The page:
Four everyday devices that use phantom power and drain your wallet – how to save $40 on your bill every month
ENERGY COSTS reach new highs every day, much to the chagrin of the destitute residents.
There are several everyday devices in your home that suck up phantom power and could add more money to your monthly energy bill.
Even after you’ve taken steps to lower your bill, you could still be paying hundreds of dollars a year because of “vampire devices.”
These devices continue to use “phantom loads” and add to your bill even when you’re not using them.
In 2015, a Natural Resources Defense Council study found that the energy consumption of “idle” devices costs the average household about $165 annually.
The cost could be as high as $440 per household based on peak rates.
According to the Department of Energy, vampire devices and electronics account for 10 percent of the energy used in the average home.
Amy Fiala, an energy efficiency program coordinator, shared some of her tips for reducing utility bills with the Pikes Peak Courier.
Most of us leave our charges plugged in 24/7 for easy access, but they’re slowly adding to your bill.
Depending on how many chargers you typically have plugged in at once, you can save up to $20 annually by removing a few when not in use.
It can be a hassle constantly unplugging and plugging your electronics back in, so Amy suggests getting a smart power strip that will detect when a device is in standby mode and turn off the power.
2. TV and accessories
Your TV only adds about $10 in phantom power to your bill over the course of the year, but everything plugged into it also uses power.
The worst culprit is the DVR, which can consume up to $30 worth of electricity every year.
If you have a cable box, you’re probably losing another $10 a year while it’s off, and the same goes for any audio or speaker systems you might have connected to your TV.
Overall, you could save $20-$70 on your bill by unplugging your entertainment systems, not just turning them off.
Just like televisions, computers come with a variety of gadgets.
Turning off the computers does not turn off the screen, router, speakers, and printer.
In this case it can be a bit trickier as things like your router can’t really be unplugged without causing disruption throughout the house.
Many experts recommend turning off the computer if you plan to be inactive for more than 20 minutes, and shutting down the computer and monitor if you’ll be away for two hours or more.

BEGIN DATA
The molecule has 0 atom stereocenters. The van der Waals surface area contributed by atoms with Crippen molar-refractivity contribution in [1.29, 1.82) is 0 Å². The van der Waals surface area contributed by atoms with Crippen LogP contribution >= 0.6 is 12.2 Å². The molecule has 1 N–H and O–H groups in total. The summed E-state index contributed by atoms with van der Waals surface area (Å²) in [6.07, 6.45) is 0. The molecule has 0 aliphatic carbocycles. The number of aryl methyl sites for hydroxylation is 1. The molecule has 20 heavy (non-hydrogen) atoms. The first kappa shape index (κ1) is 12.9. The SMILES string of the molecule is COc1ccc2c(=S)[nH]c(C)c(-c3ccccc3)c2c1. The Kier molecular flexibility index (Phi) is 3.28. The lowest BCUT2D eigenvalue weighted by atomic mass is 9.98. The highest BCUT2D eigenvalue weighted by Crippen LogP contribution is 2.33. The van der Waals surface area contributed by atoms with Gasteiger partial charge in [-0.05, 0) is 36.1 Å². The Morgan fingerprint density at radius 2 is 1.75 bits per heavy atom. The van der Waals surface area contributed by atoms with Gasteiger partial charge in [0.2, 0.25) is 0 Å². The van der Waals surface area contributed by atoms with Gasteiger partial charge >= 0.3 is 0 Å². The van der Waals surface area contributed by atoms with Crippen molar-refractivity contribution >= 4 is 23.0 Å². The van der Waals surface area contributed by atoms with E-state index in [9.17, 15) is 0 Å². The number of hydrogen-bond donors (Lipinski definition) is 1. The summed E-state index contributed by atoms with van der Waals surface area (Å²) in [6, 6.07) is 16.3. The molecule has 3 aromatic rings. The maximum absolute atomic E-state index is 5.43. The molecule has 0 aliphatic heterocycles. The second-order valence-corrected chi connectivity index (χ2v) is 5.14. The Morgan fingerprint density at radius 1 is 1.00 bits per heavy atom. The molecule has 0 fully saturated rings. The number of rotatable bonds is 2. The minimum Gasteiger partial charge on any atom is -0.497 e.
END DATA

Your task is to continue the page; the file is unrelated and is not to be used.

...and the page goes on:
By properly turning off your computer and monitor — and unplugging your printer when not in use — you can save about $25 a year.
4. Kitchen Appliances
Every countertop appliance you have in your kitchen costs about $5 a year in phantom loads.
A household with a microwave, coffee maker, toaster, and air fryer is spending $20 more for no reason.
Unplugging these items or plugging them into a smart power strip will put the money back in your pocket.
Other ways to reduce your phantom load
Aside from simply unplugging the device, there are a few other things you need to do to reduce your energy bills.
You can plug devices into a power strip or install a whole house switch that turns off remotely controlled outlets with a single button press.
Alternatively, you can connect these items to a timer that will automatically cut off the power supply during the time you set.
It is also possible to adjust the power settings of devices such as TVs, computers and game consoles.
Finally, whenever possible, purchase ENERGY STAR qualified equipment. They have requirements to minimize idle load (low standby power, auto power off) in addition to using lower active mode power.
Don’t let your Christmas decorations leave you with unreasonably high electricity bills.
Also check out the cheaper alternative to drying your clothes.
https://www.the-sun.com/money/6882181/vampire-appliances-energy-bill-phantom-loads/ Four everyday devices that use phantom power and drain your wallet – how to save $40 on your bill every month